Park Abbey and PARCUM

It's time to head outside the city centre to Park Abbey (Tuesday to Sunday, 10am - 5pm). Once one of the most prominent abbeys in Belgium, it's now the best-preserved one in the country. This is a great place to go if you feel like a little peace and quiet, although if you're planning on seeing the sights, make sure you double-check the opening times. You're free to cycle, jog or walk through the park and among the many ponds at any time, should certain drop by the farm to try out the fresh farm products, and consider visiting the House of Polyphony for a bit of Gregorian chanting and to catch up on the latest in the study of Polyphony for a bit of Gregorian chanting and to catch up on the latest in the study of music.

A visit to the St. John the Evangelist's Church (Fridays and Sundays, 1.30 - 4.30pm), is also recommended; the church, dating back to 1129, is beautiful with its sparse decoration. If you want to see artistic treasures and religious iconography from the world of monks, nuns, recluses and hermits, there's just one place to go: PARCUM (Tuesday to Sunday, 10am - 5pm). Recently refurbished, it houses a spectacular collection of pieces that show the inersection of religion, art and culture. Although the exhibits date back hundreds of years, they comment on the state of religion - and society - today.

Park Abbey Leuven (Abdij van Park) (c) KU Leuven

Evening enjoyment

What do you do when you're in an international student city, in a country renowned for brewing hundreds of different types of beer? We recommend heading to the Oude Markt. Known as 'The longest bar in Europe', it caters to every taste. The friendly, happy and relaxing atmosphere makes it easy to settle down and enjoy yourself. there are so many options available, it may be difficult to know where to start... Try De Rector, named for the head of the university, Den Brosser, a great place for a chat and a drink, Café Belge, which is always popular, or De Bierkelder where you'll never run short of different beers to try. And once you've checked them all out, there are plenty of other options to investigate.

The Oude Markt Square in Leuven

Day 2

A quiet and relaxing morning

Flanders is famous for its beguinages - closed cummunities where unmarried or widowed women who did not want to become nuns could continue to work and contribute to society. With 300 homes spread across 7.5 acres, Leuven's Great Beguinage is one of the largest and arguably the most charming. Houses are built along a series of narrow streets and small squares, making the beguinage a village of its own. Bridges cross back and forth over the Dyler river and this, combined with the height of the buildings, gives the area the feel of a fairy-tale town. Make sure you visit the Gothic church with its lovely stained-glass windows and mini-carillon that plays a beguine melody every half hour.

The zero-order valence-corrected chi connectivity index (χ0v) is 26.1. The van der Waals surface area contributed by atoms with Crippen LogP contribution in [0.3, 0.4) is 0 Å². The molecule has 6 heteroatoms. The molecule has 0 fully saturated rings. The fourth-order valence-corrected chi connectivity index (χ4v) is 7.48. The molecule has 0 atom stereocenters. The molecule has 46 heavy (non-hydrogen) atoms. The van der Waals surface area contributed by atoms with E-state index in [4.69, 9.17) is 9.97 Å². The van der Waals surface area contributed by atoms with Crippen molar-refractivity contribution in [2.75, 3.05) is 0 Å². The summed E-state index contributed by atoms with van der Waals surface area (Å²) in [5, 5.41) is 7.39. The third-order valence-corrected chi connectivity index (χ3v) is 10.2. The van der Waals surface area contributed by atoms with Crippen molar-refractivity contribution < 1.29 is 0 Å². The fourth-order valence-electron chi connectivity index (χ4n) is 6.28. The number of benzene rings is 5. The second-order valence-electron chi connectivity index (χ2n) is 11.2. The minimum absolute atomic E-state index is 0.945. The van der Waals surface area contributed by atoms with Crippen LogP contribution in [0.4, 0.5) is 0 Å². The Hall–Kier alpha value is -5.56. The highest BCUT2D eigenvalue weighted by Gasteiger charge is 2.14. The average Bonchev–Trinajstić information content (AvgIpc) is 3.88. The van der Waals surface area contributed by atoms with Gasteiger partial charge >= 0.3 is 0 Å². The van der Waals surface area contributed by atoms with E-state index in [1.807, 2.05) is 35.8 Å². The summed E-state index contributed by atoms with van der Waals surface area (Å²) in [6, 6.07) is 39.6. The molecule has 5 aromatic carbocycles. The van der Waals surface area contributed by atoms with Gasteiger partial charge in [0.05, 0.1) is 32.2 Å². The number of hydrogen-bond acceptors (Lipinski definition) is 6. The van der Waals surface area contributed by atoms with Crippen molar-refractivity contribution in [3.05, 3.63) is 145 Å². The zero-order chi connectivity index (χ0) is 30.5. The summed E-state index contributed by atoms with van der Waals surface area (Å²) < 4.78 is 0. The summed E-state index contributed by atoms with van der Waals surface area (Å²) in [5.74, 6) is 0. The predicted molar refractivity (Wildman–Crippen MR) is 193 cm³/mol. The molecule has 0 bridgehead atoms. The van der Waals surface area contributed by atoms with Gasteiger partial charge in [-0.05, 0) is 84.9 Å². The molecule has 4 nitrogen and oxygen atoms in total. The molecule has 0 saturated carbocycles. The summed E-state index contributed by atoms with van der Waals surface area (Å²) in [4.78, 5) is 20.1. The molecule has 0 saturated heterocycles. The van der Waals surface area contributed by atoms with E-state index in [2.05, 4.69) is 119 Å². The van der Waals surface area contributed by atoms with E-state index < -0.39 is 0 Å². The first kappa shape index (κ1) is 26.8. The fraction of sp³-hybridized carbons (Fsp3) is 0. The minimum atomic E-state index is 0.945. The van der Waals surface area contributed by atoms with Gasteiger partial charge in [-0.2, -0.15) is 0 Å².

The Great Beguinage in Leuven (Het Groot Begijnhof)

Lunchtime hospitality

Follow the Dyle north and you'll come to the Dijlepark. This photogenic inner-city park is not just charming, it's also romantic. The little bridge is adorable, the vegetation is as diverse as it is picturesque and the quiet atmosphere is ideal for relaxing or enjoying a picnic.

The Botanical Garden is as different from the park as it could possibly be. Dating back to 1738, they're the oldest gardens of their type in Belgium, with an incredibly diverse plant collection, a huge greenhouse to explore and plenty of statues, artwork and incredible explosions of colour.

If you've resisted the urge to have a picnic, there's no better place to enjoy lunch than at Improvisio. And not just because of the food on the menu. The restaurant is set in the courtyard of an 18th century hospital. It's wonderfully peaceful and a great first step to visiting the fascinating HistarUZ museum. Using photos, instruments, authentic locations and examples from former textbooks, this hospital museum tells thousands of stories, shows the evolution of the medical world and gives you a peek at how hospitals worked from 1850 to just after the Second World War.

The Botanical Garden in Leuven (c) Layla Aerts

Stella Artois afternoon

One of the highlights of Leuven is to wander about the streets. You'll see some spectacular architecture, old and new, and with a touch of serendipity, you'll discover quaint little art galleries and charming antique shops, all of which will keep you entertained as you fall in love with Leuven. However, you shouldn't leave the city without exploring the northern quarter of the town, and more precisely, the Stella Artois brewery. Join a tour and you'll follow the history of this world-famous brewery from 1366, visit the bottling plant and see exactly what happens when six centuries of traditional artisanal beer brewing are combined with the latest in technology. Of course, the true test of beer is in the taste. Fortuneately, every tour finishes with a glass of freshly brewed Stella Artois. Enjoy!

Please note: Tickets are not always available at the brewery itself. We recommend buying them online well in advance.

Stella Artois Brewery (c) Toerisme Leuven

You've experienced 48 hours in Leuven, but there will always be more to see. Whether you feel the need to window-shop, enjoy a pleasant drink on a charming terrace or just get lost in the historic streets, Leuven will always offer a unique atmosphere you can enjoy time and time again.

Back to top